THE BLOG
02/10/2015 09:36 am ET Updated Apr 11, 2015

Why the Future of Screens May Be a Future Without Them

So, you head off to work. You walk in the door, sit yourself down in your cubicle and stare at an LED panel for the rest of your day. I worked IT at a middle school last summer, so I know the feeling of staring at a screen for what seems like an eternity while doing server maintenance or whatever. Well, just the past week or so, a company called Microsoft, you may have heard of them, made an announcement, a big announcement. No, not Windows 10, which looks alright, but I'm talking about the HoloLens, what looks like a plastic headband with lenses, speakers, and 3D cameras that seemingly makes holograms appear before your eyes.

After seeing the announcement in my YouTube sub box, I was surprised to see that they announced something different. I watched the announcement with their live demo and all that, but I remained skeptical. This piece of ambitious tech seemed like the Kinect all over again. I continued on with my week until I saw this CNET article by Nick Statt entitled "The HoloLens is no Joke." The title was click bait enough for me to bring it up on my Flipboard, and once I had finished reading, I became a believer. After the announcement, Microsoft had a press demo ready, and Statt mentions how his experience with the glasses was unreal. He used it to receive help fixing a light switch, to walk around a portion of mars, and to blow holes in walls with Minecraft style TNT, amazing. I scoured the internet, but this was pretty much the only article about the press demo i could find. With a measly 4.3k shares on Facebook, it seems that many people still think this thing is a subpar 3d camera that you can struggle to order pizza with.

The night after I first read Statt's article, I was thinking about how this one Microsoft gamble could completely shake the tech market as well as our entire way of living. HoloLens is already wire-free, a trait that is still years off for even the Oculus Rift, making the HoloLens actually practical. After that trait, it brings virtually endless implementations to the table. The HoloLens can put anything you can see on a computer into real life. Imagine it: TV Screens, new car models, that new desk I couldn't figure out how to place in my room, and even a bird's eye view of action figure sized Super Bowl players running around on your floor (Go Pats!). If the HoloLens reaches a Retina Display like resolution, then there would be absolutely no reason to have any screen in your house. At work, you would simply turn on your desktop and have it do the heavy-lifting while streaming the results to your HoloLens with which you could have a 3-monitor setup projected on your desk for you to use like any tangible setup. At family movie nights, your family wouldn't need a 65 inch quantum dot TV. You guys would instead need a HoloLens each and could skip the fuss of picking a movie on Netflix. You watch Fast and Furious 10 while your parents are watching 50 Shades of Grey, and your baby cousin is watching Power Rangers.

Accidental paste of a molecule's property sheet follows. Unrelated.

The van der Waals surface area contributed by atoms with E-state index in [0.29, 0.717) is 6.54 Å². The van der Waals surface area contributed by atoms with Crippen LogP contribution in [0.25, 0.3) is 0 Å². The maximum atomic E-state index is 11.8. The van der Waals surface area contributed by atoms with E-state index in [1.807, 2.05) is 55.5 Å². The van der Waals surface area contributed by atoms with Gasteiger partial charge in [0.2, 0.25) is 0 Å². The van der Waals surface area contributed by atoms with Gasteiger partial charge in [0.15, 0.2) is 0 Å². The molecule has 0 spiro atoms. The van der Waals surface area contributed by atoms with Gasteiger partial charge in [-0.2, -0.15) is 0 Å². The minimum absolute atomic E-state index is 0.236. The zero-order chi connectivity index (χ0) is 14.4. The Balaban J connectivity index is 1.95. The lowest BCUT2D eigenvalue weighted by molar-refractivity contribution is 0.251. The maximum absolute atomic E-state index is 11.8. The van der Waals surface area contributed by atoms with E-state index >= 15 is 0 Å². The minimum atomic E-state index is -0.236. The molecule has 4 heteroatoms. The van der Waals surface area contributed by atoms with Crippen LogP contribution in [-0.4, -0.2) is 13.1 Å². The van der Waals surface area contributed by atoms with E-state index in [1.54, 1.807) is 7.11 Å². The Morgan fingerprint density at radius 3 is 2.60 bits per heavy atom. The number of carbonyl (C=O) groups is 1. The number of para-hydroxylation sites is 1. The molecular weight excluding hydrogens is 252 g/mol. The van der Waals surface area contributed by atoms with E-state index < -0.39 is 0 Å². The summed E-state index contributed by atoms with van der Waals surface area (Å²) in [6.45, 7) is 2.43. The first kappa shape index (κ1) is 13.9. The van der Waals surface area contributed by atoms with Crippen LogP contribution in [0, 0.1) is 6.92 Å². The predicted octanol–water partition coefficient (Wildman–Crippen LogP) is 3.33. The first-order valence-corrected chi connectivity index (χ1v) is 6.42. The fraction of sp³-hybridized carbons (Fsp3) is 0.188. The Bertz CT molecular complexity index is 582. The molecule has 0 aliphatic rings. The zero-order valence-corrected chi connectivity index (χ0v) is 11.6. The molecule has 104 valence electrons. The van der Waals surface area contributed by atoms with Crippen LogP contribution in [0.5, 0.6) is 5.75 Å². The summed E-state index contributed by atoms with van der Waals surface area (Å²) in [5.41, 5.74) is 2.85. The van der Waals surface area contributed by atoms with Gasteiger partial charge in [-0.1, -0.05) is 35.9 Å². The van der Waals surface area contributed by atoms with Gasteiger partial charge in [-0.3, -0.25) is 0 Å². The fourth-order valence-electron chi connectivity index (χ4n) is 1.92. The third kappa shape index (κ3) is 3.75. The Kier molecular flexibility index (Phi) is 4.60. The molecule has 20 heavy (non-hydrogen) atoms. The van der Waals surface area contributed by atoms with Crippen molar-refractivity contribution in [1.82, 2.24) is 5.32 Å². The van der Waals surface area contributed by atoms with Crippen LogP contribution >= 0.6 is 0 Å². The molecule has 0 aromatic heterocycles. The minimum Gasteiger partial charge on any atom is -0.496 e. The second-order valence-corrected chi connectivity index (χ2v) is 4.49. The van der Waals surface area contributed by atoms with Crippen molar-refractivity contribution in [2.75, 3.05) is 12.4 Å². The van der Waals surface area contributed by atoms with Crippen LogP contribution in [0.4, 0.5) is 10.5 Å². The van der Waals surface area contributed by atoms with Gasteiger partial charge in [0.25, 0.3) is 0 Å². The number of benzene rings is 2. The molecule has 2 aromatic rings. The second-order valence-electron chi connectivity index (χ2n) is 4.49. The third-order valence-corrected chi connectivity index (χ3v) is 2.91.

All in all, the only restriction to this hardware is its battery life, but with the up and coming long range wireless chargers we have seen at CES 2015, even that problem will be solved soon. Microsoft could still mess up in some way and make me look really dumb for believing in them, but after reading this post and Statt's article, I hope that you too can become a believer and can imagine the crazy life-changing possibilities of this technology.